SeaWorld has always found a way to introduce innovative and awe-inspiring connections between humans and the sea. From state-of-the-art aquariums to adventurous, intelligent dark rides, and unbelievable, unforgettable encounters, the chain has attempted to bring the denizens of two worlds closer together through a whimsical combination of technology and mythology.
What’s the best way to explore the frigid habitats and inhabitants of the arctic? Why, to take a hair-raising polar helicopter ride via Wild Arctic! How can you better understand societies dependence on the sea than by hands-on encounters with the local population? And no one has ever so vibrantly told of the myths and mystery of the ocean than SeaWorld, with Journey to Atlantis, Kraken, and countless other incredible thrill rides.
But it takes a really special attraction to wrap it all together with a bow on top – to combine education, mystery, thrill, and entertainment in one exhilarating package. SeaWorld Orlando seemed to have found that perfect package in 2009’s Manta, a B&M flying coaster that interacts with water elements and replicates the smooth, gliding underwater flight of the manta ray while also letting guests pass through a massive grotto filled with aquariums, waterfalls, caverns, and facts about the graceful species.
Manta was a runaway (or should we say, flyaway) success in Orlando, and come 2012, we can expect that success to be duplicated at SeaWorld San Diego.
A Different Kind of Ray
However, just because you can expect to be thrilled on the wings of a graceful ray after a trip through a world-class interactive aquarium, it doesn’t mean that SeaWorld San Diego is copying Orlando’s flying coaster. Quite the opposite, this Manta coaster will offer a completely different experience – one that will be thrilling, but also family-friendly (where the 140 foot, four inversion Orlando attraction was not).
When Manta opens at SeaWorld San Diego, it will feature a vastly different design. It will soar down a tallest drop of 54 feet and travel “only” 43 miles per hour, but don’t let the simple statistics fool you. This Manta is a more traditional, sitting coaster made by German manufacturer Mack Rides (most widely known for their dozens of Wild Mouse coasters, Journey to Atlantis at the three SeaWorld parks and similar water coasters, and Blue fire, among the coasters at the park it owns and operates, Europa Park). It’s also a launch coaster, using LSMs to accelerate the ray-shaped train to its maximum speed.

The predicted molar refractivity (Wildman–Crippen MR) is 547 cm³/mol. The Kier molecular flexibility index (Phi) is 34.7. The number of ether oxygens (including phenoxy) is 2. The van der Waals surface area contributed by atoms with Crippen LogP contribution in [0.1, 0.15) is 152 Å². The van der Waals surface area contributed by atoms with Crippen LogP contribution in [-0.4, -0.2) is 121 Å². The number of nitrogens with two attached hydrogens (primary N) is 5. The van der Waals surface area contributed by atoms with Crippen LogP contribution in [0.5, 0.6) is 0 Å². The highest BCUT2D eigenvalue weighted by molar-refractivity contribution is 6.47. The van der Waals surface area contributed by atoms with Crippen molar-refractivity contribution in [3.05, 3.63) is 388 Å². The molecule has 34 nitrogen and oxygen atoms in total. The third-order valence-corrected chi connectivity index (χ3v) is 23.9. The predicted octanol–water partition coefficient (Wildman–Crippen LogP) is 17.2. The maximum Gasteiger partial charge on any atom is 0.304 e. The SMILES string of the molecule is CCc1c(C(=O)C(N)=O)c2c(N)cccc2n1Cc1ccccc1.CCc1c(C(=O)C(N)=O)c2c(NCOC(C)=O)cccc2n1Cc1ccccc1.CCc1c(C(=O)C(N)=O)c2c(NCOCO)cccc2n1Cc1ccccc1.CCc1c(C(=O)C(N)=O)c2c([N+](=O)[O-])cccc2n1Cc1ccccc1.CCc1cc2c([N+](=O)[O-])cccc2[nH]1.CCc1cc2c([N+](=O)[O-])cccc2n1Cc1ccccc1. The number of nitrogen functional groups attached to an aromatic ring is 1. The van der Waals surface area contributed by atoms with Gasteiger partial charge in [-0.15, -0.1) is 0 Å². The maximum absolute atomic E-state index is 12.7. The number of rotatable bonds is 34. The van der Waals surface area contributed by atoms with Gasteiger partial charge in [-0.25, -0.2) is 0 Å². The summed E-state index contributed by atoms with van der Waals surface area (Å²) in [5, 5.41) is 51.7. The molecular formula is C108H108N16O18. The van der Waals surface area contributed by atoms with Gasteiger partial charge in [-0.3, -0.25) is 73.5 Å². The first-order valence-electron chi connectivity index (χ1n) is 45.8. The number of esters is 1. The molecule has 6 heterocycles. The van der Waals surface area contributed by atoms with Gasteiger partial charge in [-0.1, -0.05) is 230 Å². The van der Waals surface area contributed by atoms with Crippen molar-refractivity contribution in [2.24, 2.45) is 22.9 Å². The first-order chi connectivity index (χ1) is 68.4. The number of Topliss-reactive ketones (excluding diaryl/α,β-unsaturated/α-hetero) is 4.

Manta's circuit will contain no inversions, instead offering a twisted, turning layout that the whole family will enjoy. Manta’s real appeal, though, will be in its sense of immersion. Its entrance will be the park’s re-themed Forbidden Reef, now filled with rays skating and gliding across beautifully decorated exhibits. The ride itself will also be embedded into the terrain, passing through caves, gliding through tree canopies, and interacting with bodies of water like its older, Floridian sister.
The most innovative feature will certainly be the launch tunnel, surrounded by screens that will enable guests to zoom alongside projections of giant, graceful rays before they blast skyward and into an overbanked turn. This projection tunnel, SeaWorld promises, will be the first of its kind in the world, and will truly connect the interactive, aquarium-style queue to the physical ride experience itself, allowing guests to observe the rays, then swim “with” them before becoming one themselves. An official computer-generated point-of-view video (embedded above) shows what guests can expect from the ride, but does not account for landscaping, tunnels, effects, or water interactions.
Manta will contain leaping turns, swerving transitions, and airtime hills sure to leave families smiling with glee. It isn’t especially long or intense, and it’s not meant to be. Like SeaWorld Parks’ forthcoming / recent additions of Verbolten and Cheetah Hunt, Manta has been a family ride from the get-go, meant to be enjoyable and fun, not pulse-pounding and scary.
The park, located literally less than a half-mile inland from the Pacific Ocean on Mission Bay, has long been subject to the California Coastal Commission’s 30-foot height limit. That’s the reason that the park has never followed in the footsteps of its Floridian and Texan sister parks in adding skyline-dominating thrill rides, and indeed, the only way the park is getting past it this time is by having the ride dive 23 feet underground (the hill will only stand 30 feet above ground, as permitted).
We think that Manta is a great addition to a SeaWorld park that otherwise had fallen behind. With festive coloring, new rockwork, bubbling pools of water, and lush vegetation, Manta will be an visually striking attraction, and one that uses the land and sea to its advantage. While it may not be the most immediately thrilling roller coaster, it is designed to be captivating and immersive in a way even Disney might be jealous of. After so many years without a true thrill ride, SeaWorld San Diego probably isn’t expecting much of a thrill-seeking clientele anyway, so Manta will certainly prove popular with the park’s established fans and vacationers.
Manta is not poised to alter the thrill ride landscape, but it's likely to be a solid, popular, and much-needed addition at SeaWorld San Diego in summer 2012.